Transported by the EU?

With two weeks until polling, I would not be doing my duty as a blogger on current transport affairs without writing about the UK’s referendum on leaving or remaining part of the European Union. Full disclosure up front: I will vote Remain.

First, I should point out for those blog-followers who may have inferred my American roots; I became a dual citizen two years ago, and am looking forward to my first meaningful vote in this country. I should also point out to those who are suspicious of America’s support for the Remain campaign that the United States already is a federated system with much more integration than the EU may ever claim. The federal government of the USA must orchestrate free trade, free movement and much more between its 50 states, which hold among them a range of cultures, policy positions, legal and regulatory frameworks, and tax and spend regimes that may well be as diverse as those between many of the countries of the EU.

Second, I have also been clear in past posts that I am Jewish. For a Jew, the aims of the ‘European project’ have not only been economic and diplomatic, but have also created an atmosphere that suppresses those worst Nationalist instincts, which otherwise breed xenophobic, racist, anti-Semitic and Islamophobic views and actions. Too much of the Leave Campaign’s rhetoric and indeed reported anti-EU politics elsewhere have depended upon reviving and inciting such views. With the potential for the UK referendum to set a precedent across the continent, the threat to minorities of all descriptions grows too fast for comfort.

But now let’s talk about transport. Transport is all about connecting people and places. It has everything to do with free or at least free-flow movement. Transport networks also tend to operate at sub-national (neighbourhood, metropolitan area) or supra-national levels. So does the economy, with its ‘functional economic’ and ‘travel to work’ areas at the local level and globalisation mediating between such areas internationally. Only the UK’s island geography enforces the country’s long distance road and rail networks to match the country’s borders (except between the devolved nations and the Republic of Ireland). In most places, strategic road and rail, as well as air traffic and shipping cross political boundaries naturally. And if the networks do so, then it is better, fairer and safer for the regulatory framework of transport systems and for those travelling to cross boundaries too.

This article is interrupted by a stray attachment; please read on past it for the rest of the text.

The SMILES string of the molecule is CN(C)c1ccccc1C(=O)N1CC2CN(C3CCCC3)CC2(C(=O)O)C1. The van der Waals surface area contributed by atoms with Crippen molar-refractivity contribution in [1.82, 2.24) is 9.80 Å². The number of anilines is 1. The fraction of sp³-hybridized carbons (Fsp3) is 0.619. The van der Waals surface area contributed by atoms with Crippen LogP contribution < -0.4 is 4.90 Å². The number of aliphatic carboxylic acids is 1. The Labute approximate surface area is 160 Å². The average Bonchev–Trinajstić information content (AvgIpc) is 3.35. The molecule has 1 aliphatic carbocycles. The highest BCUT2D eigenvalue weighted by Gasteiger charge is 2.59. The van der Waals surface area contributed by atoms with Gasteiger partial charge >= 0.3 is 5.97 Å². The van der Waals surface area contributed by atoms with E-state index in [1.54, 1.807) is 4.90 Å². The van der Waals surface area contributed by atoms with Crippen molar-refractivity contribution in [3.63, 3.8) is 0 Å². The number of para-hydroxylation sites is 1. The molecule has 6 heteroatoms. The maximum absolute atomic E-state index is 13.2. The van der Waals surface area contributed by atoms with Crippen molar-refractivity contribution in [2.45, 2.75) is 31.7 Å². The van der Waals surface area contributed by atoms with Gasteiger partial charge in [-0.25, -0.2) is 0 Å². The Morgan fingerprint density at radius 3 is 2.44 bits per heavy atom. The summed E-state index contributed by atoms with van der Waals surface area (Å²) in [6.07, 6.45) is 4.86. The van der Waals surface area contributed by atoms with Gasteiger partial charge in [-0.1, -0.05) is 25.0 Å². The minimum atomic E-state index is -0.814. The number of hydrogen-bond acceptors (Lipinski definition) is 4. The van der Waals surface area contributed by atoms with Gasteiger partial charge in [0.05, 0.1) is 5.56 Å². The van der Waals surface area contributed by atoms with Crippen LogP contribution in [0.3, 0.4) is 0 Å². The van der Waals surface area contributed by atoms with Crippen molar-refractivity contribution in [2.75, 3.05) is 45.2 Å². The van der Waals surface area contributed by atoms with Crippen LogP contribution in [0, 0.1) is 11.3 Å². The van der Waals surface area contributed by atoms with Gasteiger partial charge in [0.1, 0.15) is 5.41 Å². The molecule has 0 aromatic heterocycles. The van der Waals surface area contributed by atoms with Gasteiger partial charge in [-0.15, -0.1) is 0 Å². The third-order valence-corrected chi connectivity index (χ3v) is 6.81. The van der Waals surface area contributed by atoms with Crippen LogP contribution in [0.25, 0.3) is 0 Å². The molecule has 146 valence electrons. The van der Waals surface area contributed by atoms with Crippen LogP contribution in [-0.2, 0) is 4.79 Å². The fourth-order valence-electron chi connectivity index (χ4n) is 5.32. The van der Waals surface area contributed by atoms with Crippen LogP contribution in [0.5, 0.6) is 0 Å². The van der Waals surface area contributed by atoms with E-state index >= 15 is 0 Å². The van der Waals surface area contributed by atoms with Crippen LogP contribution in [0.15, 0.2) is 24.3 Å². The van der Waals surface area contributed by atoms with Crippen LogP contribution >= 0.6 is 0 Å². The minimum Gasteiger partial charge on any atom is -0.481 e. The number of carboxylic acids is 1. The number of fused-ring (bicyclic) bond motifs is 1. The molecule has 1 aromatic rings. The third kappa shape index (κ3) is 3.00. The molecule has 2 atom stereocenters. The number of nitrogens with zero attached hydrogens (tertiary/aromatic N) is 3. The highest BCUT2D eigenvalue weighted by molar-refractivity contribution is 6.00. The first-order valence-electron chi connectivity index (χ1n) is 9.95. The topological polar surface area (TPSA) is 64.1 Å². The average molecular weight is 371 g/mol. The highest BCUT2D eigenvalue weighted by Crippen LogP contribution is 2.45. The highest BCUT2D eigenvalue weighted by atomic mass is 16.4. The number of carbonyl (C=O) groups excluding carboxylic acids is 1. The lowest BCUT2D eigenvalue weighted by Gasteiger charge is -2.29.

The two professional bodies I belong to, the Royal Town Planning Institute and the Chartered Institute of Logistics and Transport, have both surveyed their members and analysed what the EU means to the disciplines of planning and transport in all their many forms. Both report a majority in favour of remaining.

For planners who are responsible for balancing economic, social and environmental impacts of land use development, leaving the EU would risk losing the environmental assessment procedures currently in place. In particular, EU legislation has strengthened regulation of air and water quality and habitat protection. In the current political climate where economic growth and building homes are key drivers, would planners be able to protect the environment as well without the support of EU directives? Meanwhile, housebuilders have themselves told the RTPI’s professional journal that the business uncertainties caused by leaving are better avoided.

For transport and logistics professionals, the case seems even more obvious. Although there are areas where regulation may be an unnecessary obstacle, such as rail gauge interoperability standards, membership of the EU has generally resulted in more goods and people travelling on wider networks in expanded markets, whether for business or leisure. It has actually reduced the bureaucracy involved in day to day logistics supply chains and has improved passenger rights. For local transport, whilst little EU red tape applies to modes like buses and bicycles, I can personally vouch for the institutions’ role in providing forums to share best practice and seed money to foster innovation.

Don’t get me wrong. No institution is perfect and those of the EU far from it, but for transport planning, surely the Cost-Benefit Ratio to Remain would exceed the required 2:1?


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